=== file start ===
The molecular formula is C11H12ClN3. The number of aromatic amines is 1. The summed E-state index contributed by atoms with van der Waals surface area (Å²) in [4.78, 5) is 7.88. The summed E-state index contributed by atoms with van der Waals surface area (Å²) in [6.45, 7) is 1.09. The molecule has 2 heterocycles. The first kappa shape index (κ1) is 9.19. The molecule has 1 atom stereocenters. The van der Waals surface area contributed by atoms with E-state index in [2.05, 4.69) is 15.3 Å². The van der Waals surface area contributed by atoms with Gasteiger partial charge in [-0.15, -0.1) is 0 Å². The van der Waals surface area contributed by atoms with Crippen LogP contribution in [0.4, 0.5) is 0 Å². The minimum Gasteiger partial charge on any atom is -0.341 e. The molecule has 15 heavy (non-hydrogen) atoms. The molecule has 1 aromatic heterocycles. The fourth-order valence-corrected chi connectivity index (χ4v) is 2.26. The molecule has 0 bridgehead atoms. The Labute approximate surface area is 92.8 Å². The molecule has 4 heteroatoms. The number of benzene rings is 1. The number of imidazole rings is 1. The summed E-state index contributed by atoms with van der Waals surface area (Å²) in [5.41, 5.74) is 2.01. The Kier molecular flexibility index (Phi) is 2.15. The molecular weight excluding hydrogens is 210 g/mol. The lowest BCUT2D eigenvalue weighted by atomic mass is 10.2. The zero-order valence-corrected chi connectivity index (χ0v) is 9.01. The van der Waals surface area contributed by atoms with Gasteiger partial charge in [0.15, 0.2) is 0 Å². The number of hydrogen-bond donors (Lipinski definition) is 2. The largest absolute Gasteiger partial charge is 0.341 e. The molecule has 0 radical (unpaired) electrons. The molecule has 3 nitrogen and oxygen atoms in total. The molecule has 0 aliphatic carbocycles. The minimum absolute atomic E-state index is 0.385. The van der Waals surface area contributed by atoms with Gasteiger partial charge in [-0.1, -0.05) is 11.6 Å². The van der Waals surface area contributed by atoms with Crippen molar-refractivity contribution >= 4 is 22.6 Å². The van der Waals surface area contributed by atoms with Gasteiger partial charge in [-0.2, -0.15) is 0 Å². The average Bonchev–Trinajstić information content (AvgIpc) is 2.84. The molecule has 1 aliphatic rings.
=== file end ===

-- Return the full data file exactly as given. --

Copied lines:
The molecular formula is C11H12ClN3. The number of aromatic amines is 1. The summed E-state index contributed by atoms with van der Waals surface area (Å²) in [4.78, 5) is 7.88. The summed E-state index contributed by atoms with van der Waals surface area (Å²) in [6.45, 7) is 1.09. The molecule has 2 heterocycles. The first kappa shape index (κ1) is 9.19. The molecule has 1 atom stereocenters. The van der Waals surface area contributed by atoms with E-state index in [2.05, 4.69) is 15.3 Å². The van der Waals surface area contributed by atoms with Gasteiger partial charge in [-0.15, -0.1) is 0 Å². The van der Waals surface area contributed by atoms with Crippen LogP contribution in [0.4, 0.5) is 0 Å². The minimum Gasteiger partial charge on any atom is -0.341 e. The molecule has 15 heavy (non-hydrogen) atoms. The molecule has 1 aromatic heterocycles. The fourth-order valence-corrected chi connectivity index (χ4v) is 2.26. The molecule has 0 bridgehead atoms. The Labute approximate surface area is 92.8 Å². The molecule has 4 heteroatoms. The number of benzene rings is 1. The number of imidazole rings is 1. The summed E-state index contributed by atoms with van der Waals surface area (Å²) in [5.41, 5.74) is 2.01. The Kier molecular flexibility index (Phi) is 2.15. The molecular weight excluding hydrogens is 210 g/mol. The lowest BCUT2D eigenvalue weighted by atomic mass is 10.2. The zero-order valence-corrected chi connectivity index (χ0v) is 9.01. The van der Waals surface area contributed by atoms with Gasteiger partial charge in [0.15, 0.2) is 0 Å². The number of hydrogen-bond donors (Lipinski definition) is 2. The largest absolute Gasteiger partial charge is 0.341 e. The molecule has 0 radical (unpaired) electrons. The molecule has 3 nitrogen and oxygen atoms in total. The molecule has 0 aliphatic carbocycles. The minimum absolute atomic E-state index is 0.385. The van der Waals surface area contributed by atoms with Gasteiger partial charge in [-0.1, -0.05) is 11.6 Å². The van der Waals surface area contributed by atoms with Crippen molar-refractivity contribution >= 4 is 22.6 Å². The van der Waals surface area contributed by atoms with Gasteiger partial charge in [-0.2, -0.15) is 0 Å². The average Bonchev–Trinajstić information content (AvgIpc) is 2.84. The molecule has 1 aliphatic rings.